My daughter often complains of headaches. But she does not exhibit any accompanying symptoms such as cold or fever. Nor are they caused by hunger or playing under the hot sun. She is seven years of age and is an active child. Should I consult a doctor? — Tamara R, Chennai
Yes, you need to consult a doctor. A recurrent headache needs to be investigated, especially if there is no obvious cause. The doctor will run some tests to ascertain the cause of her frequent headaches. Children can also suffer migraine. If so, it helps to begin early treatment to prevent persistent symptoms.
My firstborn began to experience gassiness after I started him on solid foods at six months. I don’t use packaged baby foods but serve natural staples such as ragi, wheat and rice. I am now expecting my second child. Should I switch to organic baby foods available in the market for my second child? — Deena Thomas, Kochi
‘Gas’ or flatulence is intimately connected with diet. Avoiding certain foods may be the answer to your problem. Organic food is beneficial but not essential. Home-cooked food — whether organic or not — is the best solution to ease infants into eating adult food. Remember, infants need to be exclusively breastfed until six months old.
Subsequently, the purpose of introducing solid foods is to get them to gradually eat from the ‘family pot’ when they are a year old. This is known as weaning. In the first few months of weaning, it’s important to introduce new foods gradually with around two-three weeks’ gap between new foods.
Weaning can start with rice kanji or gruel. The purpose is to introduce her to new tastes — a few spoons per day will suffice. Gradually, other foods such as ragi, rice and dal combinations, vegetables, and fruits may be added at intervals so she becomes accustomed to a varied diet in the toddler years. The consistency of food also matters — from six-eight months, stick with puree/smooth gruels. After nine months, semi-solid foods can be introduced. Infants should not be offered hard food and snacks such as peanuts. They could choke on them.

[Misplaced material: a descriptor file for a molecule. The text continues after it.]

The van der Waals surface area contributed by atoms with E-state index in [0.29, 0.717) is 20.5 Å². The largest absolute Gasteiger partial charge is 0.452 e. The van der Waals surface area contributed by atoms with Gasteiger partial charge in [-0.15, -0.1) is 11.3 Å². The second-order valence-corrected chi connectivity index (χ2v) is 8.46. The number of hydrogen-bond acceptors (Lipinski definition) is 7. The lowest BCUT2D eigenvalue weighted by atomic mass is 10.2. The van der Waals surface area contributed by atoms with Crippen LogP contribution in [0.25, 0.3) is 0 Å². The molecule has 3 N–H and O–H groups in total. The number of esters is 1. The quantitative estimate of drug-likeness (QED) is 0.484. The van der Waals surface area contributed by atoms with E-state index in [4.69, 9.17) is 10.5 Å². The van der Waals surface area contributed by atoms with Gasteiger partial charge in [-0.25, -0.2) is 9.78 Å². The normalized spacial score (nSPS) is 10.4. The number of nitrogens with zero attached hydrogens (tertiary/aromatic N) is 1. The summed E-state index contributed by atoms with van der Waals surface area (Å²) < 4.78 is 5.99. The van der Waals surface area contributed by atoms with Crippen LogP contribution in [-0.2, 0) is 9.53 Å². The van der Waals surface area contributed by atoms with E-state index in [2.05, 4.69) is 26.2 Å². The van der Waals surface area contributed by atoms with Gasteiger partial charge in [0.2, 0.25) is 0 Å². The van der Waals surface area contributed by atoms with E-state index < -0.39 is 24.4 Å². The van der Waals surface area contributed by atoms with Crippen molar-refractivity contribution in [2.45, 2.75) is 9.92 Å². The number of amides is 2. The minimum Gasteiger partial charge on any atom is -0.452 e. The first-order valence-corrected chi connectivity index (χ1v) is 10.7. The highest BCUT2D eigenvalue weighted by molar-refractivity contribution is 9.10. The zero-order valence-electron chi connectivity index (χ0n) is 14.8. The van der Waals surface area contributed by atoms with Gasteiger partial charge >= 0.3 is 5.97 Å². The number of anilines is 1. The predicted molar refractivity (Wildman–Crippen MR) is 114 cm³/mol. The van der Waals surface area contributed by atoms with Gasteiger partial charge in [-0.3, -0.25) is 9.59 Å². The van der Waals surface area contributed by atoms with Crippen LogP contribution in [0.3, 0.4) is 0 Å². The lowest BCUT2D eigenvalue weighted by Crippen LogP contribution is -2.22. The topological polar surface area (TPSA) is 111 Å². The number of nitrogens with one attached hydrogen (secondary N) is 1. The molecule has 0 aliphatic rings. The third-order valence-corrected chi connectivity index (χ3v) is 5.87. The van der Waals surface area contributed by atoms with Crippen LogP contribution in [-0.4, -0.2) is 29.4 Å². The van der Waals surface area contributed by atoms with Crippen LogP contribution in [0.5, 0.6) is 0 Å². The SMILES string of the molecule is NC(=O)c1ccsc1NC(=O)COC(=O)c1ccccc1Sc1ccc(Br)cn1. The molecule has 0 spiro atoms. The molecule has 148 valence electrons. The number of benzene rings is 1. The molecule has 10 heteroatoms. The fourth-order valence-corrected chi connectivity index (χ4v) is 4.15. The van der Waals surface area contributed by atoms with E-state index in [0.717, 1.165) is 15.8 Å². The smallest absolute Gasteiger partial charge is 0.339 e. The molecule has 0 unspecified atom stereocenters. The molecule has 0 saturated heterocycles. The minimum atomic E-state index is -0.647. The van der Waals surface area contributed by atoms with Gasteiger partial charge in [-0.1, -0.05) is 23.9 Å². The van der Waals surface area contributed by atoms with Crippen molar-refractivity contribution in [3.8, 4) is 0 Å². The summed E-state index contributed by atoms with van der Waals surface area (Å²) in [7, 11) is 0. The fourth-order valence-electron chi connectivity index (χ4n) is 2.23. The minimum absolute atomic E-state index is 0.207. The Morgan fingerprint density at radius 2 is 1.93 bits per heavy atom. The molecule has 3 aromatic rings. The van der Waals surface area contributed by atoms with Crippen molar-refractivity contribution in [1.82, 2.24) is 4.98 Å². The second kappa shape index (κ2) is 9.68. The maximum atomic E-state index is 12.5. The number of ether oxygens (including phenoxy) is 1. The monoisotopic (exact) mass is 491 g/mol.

I am due to deliver my first child in the next few months and want to be prepared. Before I begin breastfeeding, are there any medications, foods or beverages I should avoid? Also, are there any food supplements to improve my breast milk? — Sanskriti Saxena, Mumbai
The World Health Organisation(WHO) recommends exclusive breastfeeding for the first six months, followed by partial breastfeeding for two years. Paediatricians are unanimously supportive of breastfeeding because the evidence regarding its positive effects is mountainous. It benefits children’s immunity, nutrition, brain development and long-term health and well-being. Infants are born with natural reflexes which help them suckle.
Thus, in the first few days, it is mostly about mothers getting ‘positioning’ of the baby right. Breastfeeding is a dynamic process — as the baby feeds, the mother lactates. All that the mother requires is a healthy diet, lots of fluids and plenty of sleep.
A baby who feeds and sleeps for at least an hour, urinating more than four-five times per day and gains weight after the tenth day, is healthy. Some infants feed vigorously from day one, others take a day or two. Drugs are best avoided or used cautiously during the breastfeeding period. Even caffeine passes into breast milk.
Therefore, it is advisable to restrict your coffee intake for the first few months after delivery.
(Dr. Nisha Miriam George is a paediatric consultant at Sundaram Medical Foundation and Dr. Rangarajan Memorial Hospital, Chennai)